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Dupuytren contracture in diabetic hand  [cached]
Alessandro Geraci,Renzo Bianchi,Antonio Sanfilippo,Michele D'Arienzo
Endocrinology Studies , 2011, DOI: 10.4081/es.2011.e2
Abstract: Dupuytren's disease (DD) is a fibroproliferative disorder of unknown origin causing palmar nodules and flexion contracture of the digits. About 5% of individuals with DD are diabetic, with an increased prevalence that is proportional to the duration of the diabetes. The association with diabetes mellitus is well recorded, with a reported prevalence of between 3% and 32%. This review considers the evidence behind the association between DD and diabetes mellitus, considering the pathogenesis, clinical manifestations and therapies that can be found in the literature.
Epidermolytic Hyperkeratosis With Digital Contracture
Bhat M Ramesh,Mathew Deepa,Martis Jacintha
Indian Journal of Dermatology , 2002,
Abstract: We report a case of epidermolytic hyperkeratosis with digital contracture. The patients had hyperkeratotic lichenfified lesions over extensive areas on the body.
The Surgical Release of Dupuytren's Contracture Using Multiple Transverse Incisions  [PDF]
Hyunjic Lee,Surak Eo,Sanghun Cho,Neil F. Jones
Archives of Plastic Surgery , 2012, DOI: http://dx.doi.org/10.5999/aps.2012.39.4.426
Abstract: Dupuytren’s contracture is a condition commonly encountered by hand surgeons, although itis rare in the Asian population. Various surgical procedures for Dupuytren’s contracture havebeen reported, and the outcomes vary according to the treatment modalities. We report thetreatment results of segmental fasciectomies with multiple transverse incisions for patientswith Dupuytren’s contracture. The cases of seven patients who underwent multiple segmentalfasciectomies with multiple transverse incisions for Dupuytren’s contracture from 2006 to 2011were reviewed retrospectively. Multiple transverse incisions to the severe contracture sites wereperformed initially, and additional incisions to the metacarpophalangeal (MCP) joints, and theproximal interphalangeal (PIP) joints were performed if necessary. Segmental fasciectomiesby removing the fibromatous nodules or cords between the incision lines were performed andthe wound margins were approximated. The mean range of motion of the involved MCP jointsand PIP joints was fully recovered. During the follow-up periods, there was no evidence ofrecurrence or progression of disease. Multiple transverse incisions for Dupuytren’s contractureare technically challenging, and require a high skill level of hand surgeons. However, weachieved excellent correction of contractures with no associated complications. Therefore,segmental fasciectomies with multiple transverse incisions can be a good treatment option forDupuytren’s contracture.
ISCHAEMIC STROKE
MOAZZAM ALI ATIF
The Professional Medical Journal , 2007,
Abstract: Objective: To determine the frequency of carotid atherosclerosis inischaemic stroke patients in our population using color Doppler ultrasound. Design: Observational. Place and Durationof study: This study was conducted in Medical Unit II of Jinnah Postgraduate Medical Centre, Karachi from Oct 2002to Feb 2003. Subjects and Methods: All the patients admitted in our ward during this duration with CT scan proof ofstroke were included in the study. Risk factors in all these patients were stratified. Complete history and examinationwas done and carotid Doppler ultrasound was performed on all patients with ischaemic stroke according to the studyprotocol. Results: A total of 100 patients were included in this study following the above-mentioned protocol over aperiod of five months. 66% of these were having cerebral infarction. Hypertension (72%), diabetes (35%), smoking(29%) and obesity (20%) were the common risk factors in these patients. The frequency of significant carotidatherosclerosis in acute ischaemic stroke patients was 21%. Conclusion: Doppler ultrasound is non-invasive, safe andcost-effective modality for evaluation of carotid vessels. In symptomatic and high-risk group, it should be used as firstdiagnostic modality for management or selecting patients for further investigation.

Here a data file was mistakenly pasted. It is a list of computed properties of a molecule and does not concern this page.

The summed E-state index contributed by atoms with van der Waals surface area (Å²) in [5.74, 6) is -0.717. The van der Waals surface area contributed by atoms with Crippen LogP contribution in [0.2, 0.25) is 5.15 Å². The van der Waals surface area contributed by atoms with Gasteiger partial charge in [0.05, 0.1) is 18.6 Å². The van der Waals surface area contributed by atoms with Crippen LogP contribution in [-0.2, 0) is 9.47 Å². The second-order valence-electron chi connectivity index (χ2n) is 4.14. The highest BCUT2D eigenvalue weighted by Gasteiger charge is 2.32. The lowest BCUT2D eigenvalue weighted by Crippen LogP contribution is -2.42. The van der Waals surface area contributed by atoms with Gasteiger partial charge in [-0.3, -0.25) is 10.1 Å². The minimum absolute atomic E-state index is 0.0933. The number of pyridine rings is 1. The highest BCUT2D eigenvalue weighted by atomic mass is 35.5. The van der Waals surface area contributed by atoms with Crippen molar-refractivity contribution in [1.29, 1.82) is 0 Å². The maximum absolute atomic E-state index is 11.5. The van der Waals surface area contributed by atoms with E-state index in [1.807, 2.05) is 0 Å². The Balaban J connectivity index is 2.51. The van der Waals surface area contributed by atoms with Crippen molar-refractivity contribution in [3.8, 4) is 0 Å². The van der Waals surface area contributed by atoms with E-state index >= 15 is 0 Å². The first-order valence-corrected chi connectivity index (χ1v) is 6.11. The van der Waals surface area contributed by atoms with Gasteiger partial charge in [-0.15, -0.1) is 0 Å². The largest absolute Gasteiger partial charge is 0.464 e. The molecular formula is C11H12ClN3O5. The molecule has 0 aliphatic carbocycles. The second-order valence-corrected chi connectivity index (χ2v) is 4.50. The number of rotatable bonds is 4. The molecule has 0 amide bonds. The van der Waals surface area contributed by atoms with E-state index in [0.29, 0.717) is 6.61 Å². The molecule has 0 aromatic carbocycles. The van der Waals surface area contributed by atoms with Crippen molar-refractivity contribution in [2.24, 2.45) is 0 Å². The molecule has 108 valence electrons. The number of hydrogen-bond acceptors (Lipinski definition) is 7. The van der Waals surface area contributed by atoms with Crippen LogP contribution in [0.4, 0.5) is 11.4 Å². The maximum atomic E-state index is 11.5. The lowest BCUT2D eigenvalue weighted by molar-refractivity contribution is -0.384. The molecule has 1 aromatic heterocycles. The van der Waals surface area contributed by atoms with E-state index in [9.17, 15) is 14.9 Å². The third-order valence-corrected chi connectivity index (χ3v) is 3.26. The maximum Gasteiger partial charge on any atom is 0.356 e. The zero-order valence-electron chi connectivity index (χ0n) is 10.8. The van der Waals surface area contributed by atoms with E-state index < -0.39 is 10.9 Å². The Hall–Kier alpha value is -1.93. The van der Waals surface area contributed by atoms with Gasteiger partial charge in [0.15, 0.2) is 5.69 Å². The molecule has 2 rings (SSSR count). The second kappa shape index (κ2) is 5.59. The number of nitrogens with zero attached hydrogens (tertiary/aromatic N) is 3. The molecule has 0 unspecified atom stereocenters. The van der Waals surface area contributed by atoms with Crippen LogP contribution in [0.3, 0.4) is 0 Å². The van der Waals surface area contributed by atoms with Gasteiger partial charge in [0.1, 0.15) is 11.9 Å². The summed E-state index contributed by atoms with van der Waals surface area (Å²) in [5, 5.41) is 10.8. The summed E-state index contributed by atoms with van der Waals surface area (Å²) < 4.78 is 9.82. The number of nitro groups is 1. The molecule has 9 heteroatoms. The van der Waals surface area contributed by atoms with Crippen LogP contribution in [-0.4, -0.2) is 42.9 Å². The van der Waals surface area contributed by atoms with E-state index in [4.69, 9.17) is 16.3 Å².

Volkman’s Contracture, Persistent Limb Ischaemia, and Amputation: A Complication of Brachial Artery Catheterisation for Haemodynamic Monitoring Using PiCCO  [PDF]
Veejay Bagga,Marion Palmer,Ramesh Sadasivan,Govindan Raghuraman
Case Reports in Critical Care , 2013, DOI: 10.1155/2013/474358
Abstract: We report a case of a 64-year-old woman who was admitted to intensive care unit with multiorgan failure secondary to Plasmodium falciparum malaria. Haemodynamic monitoring using the transpulmonary thermodilution with pulse contour analysis system (PiCCO) was achieved via the left brachial artery. Two days later, a flexion deformity of the left hand was noted, and examination revealed left lower arm ischaemia. Removal of the catheter resulted in an immediate improvement of the contracture. However, distal pulses were still absent, and the arm remained ischaemic resulting in a below elbow amputation. This is the first documented case of a persistent limb ischaemia following the insertion of an arterial catheter for haemodynamic monitoring with PiCCO. We therefore highlight the need for regular assessment of limb perfusion after arterial catheterisation for haemodynamic monitoring with PiCCO. In addition, the brachial artery should be avoided, and femoral artery catheterisation is recommended. 1. Introduction Advanced haemodynamic monitoring is used extensively in intensive care to help assist with cardiovascular management of critically ill patients. Traditionally, advanced haemodynamic management involved the use of pulmonary artery catheters (PAC); however, this method is becoming less popular as the benefits of using this technique remain controversial [1, 2]. In addition, its use has been associated with complications such as arrhythmias, infection, thrombotic complications [3], and, rarely, rupture of the pulmonary artery [4, 5]. Transpulmonary thermodilution monitoring using the PiCCO system (PULSION Medical System, Munich, Germany) is being used as a popular alternative to PAC. It’s claimed benefits include minimal side effects, less invasiveness and is well validated against PAC. Data on the complications associated with this monitoring technique is limited; however, a recent prospective study which included over 500 patients in 14 different European intensive care units has shown that haemodynamic monitoring with PiCCO is safe, and serious complications are rare [6]. 2. Case Report A 64-year-old lady with recent history of traveling to Uganda was admitted to the hospital with Plasmodium falciparum malaria. Her comorbidities included hypertension and morbid obesity. The initial parasite count was 14%. Soon after her admission, her clinical condition deteriorated, and she developed multiple organ failure requiring ventilatory, renal supports, and advanced haemodynamic management. To help assist with cardiovascular and circulatory management,